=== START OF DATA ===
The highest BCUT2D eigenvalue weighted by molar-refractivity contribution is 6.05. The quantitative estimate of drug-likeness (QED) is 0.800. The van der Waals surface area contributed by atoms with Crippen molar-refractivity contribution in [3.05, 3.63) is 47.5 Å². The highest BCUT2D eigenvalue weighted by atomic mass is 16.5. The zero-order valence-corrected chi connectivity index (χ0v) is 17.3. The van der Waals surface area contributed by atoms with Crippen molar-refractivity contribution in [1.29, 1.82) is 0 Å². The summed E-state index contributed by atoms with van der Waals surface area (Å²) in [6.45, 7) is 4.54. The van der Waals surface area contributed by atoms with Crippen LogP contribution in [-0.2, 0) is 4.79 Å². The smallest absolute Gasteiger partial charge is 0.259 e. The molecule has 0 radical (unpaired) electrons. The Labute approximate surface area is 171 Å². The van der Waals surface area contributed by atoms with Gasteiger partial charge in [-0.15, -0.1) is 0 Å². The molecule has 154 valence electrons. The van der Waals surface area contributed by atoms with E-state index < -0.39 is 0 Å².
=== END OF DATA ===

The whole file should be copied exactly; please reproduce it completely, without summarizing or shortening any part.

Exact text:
The highest BCUT2D eigenvalue weighted by molar-refractivity contribution is 6.05. The quantitative estimate of drug-likeness (QED) is 0.800. The van der Waals surface area contributed by atoms with Crippen molar-refractivity contribution in [3.05, 3.63) is 47.5 Å². The highest BCUT2D eigenvalue weighted by atomic mass is 16.5. The zero-order valence-corrected chi connectivity index (χ0v) is 17.3. The van der Waals surface area contributed by atoms with Crippen molar-refractivity contribution in [1.29, 1.82) is 0 Å². The summed E-state index contributed by atoms with van der Waals surface area (Å²) in [6.45, 7) is 4.54. The van der Waals surface area contributed by atoms with Crippen LogP contribution in [-0.2, 0) is 4.79 Å². The smallest absolute Gasteiger partial charge is 0.259 e. The molecule has 0 radical (unpaired) electrons. The Labute approximate surface area is 171 Å². The van der Waals surface area contributed by atoms with Gasteiger partial charge in [-0.15, -0.1) is 0 Å². The molecule has 154 valence electrons. The van der Waals surface area contributed by atoms with E-state index < -0.39 is 0 Å².